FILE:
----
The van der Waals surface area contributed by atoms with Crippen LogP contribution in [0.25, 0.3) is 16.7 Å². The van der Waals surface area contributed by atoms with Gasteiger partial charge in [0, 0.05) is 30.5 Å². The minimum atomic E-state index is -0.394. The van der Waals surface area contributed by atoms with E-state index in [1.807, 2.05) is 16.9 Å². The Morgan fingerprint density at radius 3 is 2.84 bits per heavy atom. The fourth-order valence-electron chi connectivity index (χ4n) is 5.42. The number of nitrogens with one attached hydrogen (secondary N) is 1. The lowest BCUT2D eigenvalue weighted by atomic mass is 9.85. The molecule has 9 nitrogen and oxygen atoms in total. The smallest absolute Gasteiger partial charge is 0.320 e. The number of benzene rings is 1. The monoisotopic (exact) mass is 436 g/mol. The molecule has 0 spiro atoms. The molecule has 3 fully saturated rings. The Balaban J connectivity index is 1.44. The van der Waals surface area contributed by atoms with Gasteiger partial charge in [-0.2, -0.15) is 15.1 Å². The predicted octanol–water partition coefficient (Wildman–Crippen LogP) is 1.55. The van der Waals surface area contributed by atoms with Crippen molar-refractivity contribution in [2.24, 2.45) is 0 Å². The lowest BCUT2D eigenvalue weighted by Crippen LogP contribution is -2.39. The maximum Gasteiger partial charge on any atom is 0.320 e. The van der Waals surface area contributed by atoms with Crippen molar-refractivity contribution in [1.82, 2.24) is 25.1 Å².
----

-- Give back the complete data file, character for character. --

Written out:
The van der Waals surface area contributed by atoms with Crippen LogP contribution in [0.25, 0.3) is 16.7 Å². The van der Waals surface area contributed by atoms with Gasteiger partial charge in [0, 0.05) is 30.5 Å². The minimum atomic E-state index is -0.394. The van der Waals surface area contributed by atoms with E-state index in [1.807, 2.05) is 16.9 Å². The Morgan fingerprint density at radius 3 is 2.84 bits per heavy atom. The fourth-order valence-electron chi connectivity index (χ4n) is 5.42. The number of nitrogens with one attached hydrogen (secondary N) is 1. The lowest BCUT2D eigenvalue weighted by atomic mass is 9.85. The molecule has 9 nitrogen and oxygen atoms in total. The smallest absolute Gasteiger partial charge is 0.320 e. The number of benzene rings is 1. The monoisotopic (exact) mass is 436 g/mol. The molecule has 0 spiro atoms. The molecule has 3 fully saturated rings. The Balaban J connectivity index is 1.44. The van der Waals surface area contributed by atoms with Gasteiger partial charge in [-0.2, -0.15) is 15.1 Å². The predicted octanol–water partition coefficient (Wildman–Crippen LogP) is 1.55. The van der Waals surface area contributed by atoms with Crippen molar-refractivity contribution in [2.24, 2.45) is 0 Å². The lowest BCUT2D eigenvalue weighted by Crippen LogP contribution is -2.39. The maximum Gasteiger partial charge on any atom is 0.320 e. The van der Waals surface area contributed by atoms with Crippen molar-refractivity contribution in [1.82, 2.24) is 25.1 Å².